This article in the New York Times comes from writer Eliyahu E. Stern. He is a professor of Modern Jewish Intellectual and Cultural History at Yale. He briefly goes over some of the legislation pending in some states to deny Shariah Law in the U.S. and quotes Newt Gingrich. Stern says these efforts undermine ‘American democracy,” and “religious tolerance and assimilation,” which create a dangerous divide between America and Islam – our “fastest-growing religious minority.”
“Shariah is a mortal threat to the survival of freedom in the United States and in the world as we know it.” ~ Newt Gingrich
In the following quote, below Stern points to past and historic European laws against Jewish religious laws. The thing is, this isn’t then, or there. This is here and now and Islam has blown up a good part of New York City, hit our Pentagon and if not for the heroic passengers aboard Flight 93, the White House would have been hit on that day. It wasn’t the first time either.
We are not forgetting the first World Trade Towers bombing in 1993, and we are not forgetting the attack on the U.S.S. Cole in 2000, or the U.S. Marine barracks bombing in 1983. We are not forgetting the hijacking of TWA Flight 847 in Rome, when they tortured and murdered U.S. Navy diver Robert Dean Stethem, and threw his body on the tarmac for the world to see, as they searched the flight for passengers with Jewish-sounding names. And their threats continue. Did Jews blow-up anything in Europe or the U.S.? Hijack any Western planes? Target and torture our Military? Does the Koran call for the extinction of Israel? Yes it does. Does the Koran give Muslims a way to pledge their allegiance to the U.S. No, it does not. Does the Koran give Muslims a path to love and respect an infidel? No, it does not.
The suggestion that Shariah threatens American security is disturbingly reminiscent of the accusation, in 19th-century Europe, that Jewish religious law was seditious. In 1807, Napoleon convened an assembly of rabbinic authorities to address the question of whether Jewish law prevented Jews from being loyal citizens of the republic. (They said that it did not.)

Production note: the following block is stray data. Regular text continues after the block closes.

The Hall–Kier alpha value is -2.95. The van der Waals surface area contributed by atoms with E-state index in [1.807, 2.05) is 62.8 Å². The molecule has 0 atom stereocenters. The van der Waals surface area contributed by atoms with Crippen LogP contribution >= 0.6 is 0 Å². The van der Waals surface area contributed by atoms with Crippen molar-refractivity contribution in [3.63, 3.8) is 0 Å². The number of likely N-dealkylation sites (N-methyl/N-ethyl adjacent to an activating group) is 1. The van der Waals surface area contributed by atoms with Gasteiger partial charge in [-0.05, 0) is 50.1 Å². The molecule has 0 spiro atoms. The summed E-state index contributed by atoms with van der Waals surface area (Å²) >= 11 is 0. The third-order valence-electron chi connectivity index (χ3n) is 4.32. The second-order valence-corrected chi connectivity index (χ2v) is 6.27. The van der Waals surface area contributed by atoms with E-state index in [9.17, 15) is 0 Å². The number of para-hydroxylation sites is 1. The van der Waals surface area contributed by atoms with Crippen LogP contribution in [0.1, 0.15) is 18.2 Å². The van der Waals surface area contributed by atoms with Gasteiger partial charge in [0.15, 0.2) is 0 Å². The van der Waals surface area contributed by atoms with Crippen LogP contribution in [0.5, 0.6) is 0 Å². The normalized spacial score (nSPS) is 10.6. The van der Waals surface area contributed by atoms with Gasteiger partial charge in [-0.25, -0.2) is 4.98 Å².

Fear that Jewish law bred disloyalty was not limited to political elites; leading European philosophers also entertained the idea. Kant argued that the particularistic nature of “Jewish legislation” made Jews “hostile to all other peoples.” And Hegel contended that Jewish dietary rules and other Mosaic laws barred Jews from identifying with their fellow Prussians and called into question their ability to be civil servants.
Along with this not being then, or there, Hegel’s writings are not considered in the establishment of American law. We do not need or want two systems of justice in this country. Why would we change the most admired justice system in the world, to give Muslims the right to govern themselves? Muslims have a great many choices of countries governing under Shariah law. That’s where they need to be if they are unhappy with us. We are not an Islamic country. Islamic Law is intended to dominate, and I know Stern knows this.
Stern acknowledges that in America, Muslims integrate into society well, but…:
Given time, American Muslims, like all other religious minorities before them, will adjust their legal and theological traditions, if necessary, to accord with American values.
America’s exceptionalism has always been its ability to transform itself — economically, culturally and religiously. In the 20th century, we thrived by promoting a Judeo-Christian ethic, respecting differences and accentuating commonalities among Jews, Catholics and Protestants. Today, we need an Abrahamic ethic that welcomes Islam into the religious tapestry of American life.
Abrahamic ethic? That’s an odd choice of words, and yes, I do know who Abraham was. Islamic traditions have bells pealing five times a day over neighborhoods once quiet, children leaving classrooms to pray, paraphernalia for foot washing installed in some strange places and paid for by tax payers, madrases all across our country teaching young Muslim minds perceived evils of the West, and Stern would have Islamic court rooms scattered around our nation to allow a Muslim man to divorce his wife without the cost or inconvenience, or justice of American courts. Disgraceful to use Abraham’s name to forward this argument.
Also disgraceful in Stern’s admonition to America is ignoring the reality of September 11, 2001, as though it never happened, as though that day, out of necessity, changed us forever. We know now Islam. We didn’t know it in 1983 or 1985 or 1993, but we know it now.